Hello,

We noticed you're browsing in private or incognito mode.

To continue reading this article, please exit incognito mode or log in.

Not an Insider? Subscribe now for unlimited access to online articles.

Business Impact

Seed Spat

AG Biotech

Over the past two decades, genetically modified plants have graduated from laboratory curiosities to crops planted on millions of hectares. But while major seed firms have struggled with public worries over environmental questions and food safety, they’ve also been locked in a more private fight over a central question: who owns one of the industry’s principal gene-insertion technologies?

The dispute is coming to a head. Last year, the U.S. Patent and Trademark Office issued a broad patent to Washington University in St. Louis covering one of the industry’s most basic tools: the use of a soil bacterium to insert desired genes into the DNA of broad-leafed crops like soybean, cotton, potato and canola, conferring traits like herbicide tolerance and pest resistance. “That was the fundamental feature of our work,” says Andrew Binns, a professor at the University of Pennsylvania and one of the inventors named on the patent. “It is the basis for practically all plant genetic engineering these days.”

Agricultural biotech giant Syngenta, based in Basel, Switzerland, holds exclusive rights to the Washington University patent. Andrew Neighbour, director of the school’s technology transfer office, says the patent “certainly provides [Syngenta] with a strong position in the marketplace.” But while the granting of the patent was a watershed event-coming 17 years after its first version was filed-the issued patent is a shadow of its original self. Many of the claims originally filed are absent; these are still in dispute.

This story is part of our May 2001 Issue
See the rest of the issue
Subscribe

Syngenta isn’t the only seed company interested in the patent’s fate: Monsanto, Pioneer and Dow AgroSciences also make heavy use of the technique. Syngenta says it is not yet trying to collect royalties on its patent. And none of the companies would comment on the claims being fought out in the patent office, what the technology is worth, or what the financial impact might be once ownership is resolved. The patent office could rule as early as next year. But given the technology’s key role in a multibillion-dollar industry, the next stop may well be the courts.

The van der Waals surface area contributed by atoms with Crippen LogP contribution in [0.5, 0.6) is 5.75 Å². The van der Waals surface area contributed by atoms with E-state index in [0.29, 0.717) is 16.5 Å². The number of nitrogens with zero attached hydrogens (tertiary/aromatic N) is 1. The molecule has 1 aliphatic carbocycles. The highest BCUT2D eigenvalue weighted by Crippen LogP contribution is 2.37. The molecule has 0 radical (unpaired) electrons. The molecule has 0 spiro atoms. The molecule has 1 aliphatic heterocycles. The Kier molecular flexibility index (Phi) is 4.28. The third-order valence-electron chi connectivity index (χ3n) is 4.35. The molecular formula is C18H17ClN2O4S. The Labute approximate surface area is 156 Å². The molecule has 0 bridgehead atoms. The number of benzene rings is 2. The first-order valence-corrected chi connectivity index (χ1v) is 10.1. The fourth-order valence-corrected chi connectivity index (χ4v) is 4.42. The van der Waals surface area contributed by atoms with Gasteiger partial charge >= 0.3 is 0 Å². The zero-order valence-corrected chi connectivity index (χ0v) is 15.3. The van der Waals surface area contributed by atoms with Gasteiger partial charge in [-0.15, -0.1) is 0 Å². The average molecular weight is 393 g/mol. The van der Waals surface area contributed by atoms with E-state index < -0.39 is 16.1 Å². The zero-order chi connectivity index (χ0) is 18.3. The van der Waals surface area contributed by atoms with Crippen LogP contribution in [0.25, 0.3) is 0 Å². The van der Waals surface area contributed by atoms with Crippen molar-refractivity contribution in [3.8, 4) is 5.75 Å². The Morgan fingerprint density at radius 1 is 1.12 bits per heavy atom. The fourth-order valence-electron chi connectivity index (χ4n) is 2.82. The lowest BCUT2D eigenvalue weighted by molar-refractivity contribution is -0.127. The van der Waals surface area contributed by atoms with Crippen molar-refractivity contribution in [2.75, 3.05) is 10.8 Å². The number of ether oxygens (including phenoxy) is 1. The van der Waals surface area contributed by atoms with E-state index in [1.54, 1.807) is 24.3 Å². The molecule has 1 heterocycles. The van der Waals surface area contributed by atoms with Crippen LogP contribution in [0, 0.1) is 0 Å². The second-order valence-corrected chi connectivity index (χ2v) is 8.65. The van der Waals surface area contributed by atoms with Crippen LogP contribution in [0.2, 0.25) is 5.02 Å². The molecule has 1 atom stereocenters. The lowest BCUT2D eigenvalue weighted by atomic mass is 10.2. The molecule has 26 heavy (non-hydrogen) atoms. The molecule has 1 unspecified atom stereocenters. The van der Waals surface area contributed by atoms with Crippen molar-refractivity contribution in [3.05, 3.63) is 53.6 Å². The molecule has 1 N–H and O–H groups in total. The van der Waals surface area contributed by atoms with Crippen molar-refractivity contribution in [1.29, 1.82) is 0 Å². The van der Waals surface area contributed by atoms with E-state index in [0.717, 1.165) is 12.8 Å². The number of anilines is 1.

Cut off? Read unlimited articles today.

Become an Insider
Already an Insider? Log in.
More from Business Impact

How technology advances are changing the economy and providing new opportunities in many industries.

Want more award-winning journalism? Subscribe to Insider Plus.
  • Insider Plus {! insider.prices.plus !}*

    {! insider.display.menuOptionsLabel !}

    Everything included in Insider Basic, plus the digital magazine, extensive archive, ad-free web experience, and discounts to partner offerings and MIT Technology Review events.

    See details+

    Print + Digital Magazine (6 bi-monthly issues)

    Unlimited online access including all articles, multimedia, and more

    The Download newsletter with top tech stories delivered daily to your inbox

    Technology Review PDF magazine archive, including articles, images, and covers dating back to 1899

    10% Discount to MIT Technology Review events and MIT Press

    Ad-free website experience

/3
You've read of three free articles this month. for unlimited online access. You've read of three free articles this month. for unlimited online access. This is your last free article this month. for unlimited online access. You've read all your free articles this month. for unlimited online access. You've read of three free articles this month. for more, or for unlimited online access. for two more free articles, or for unlimited online access.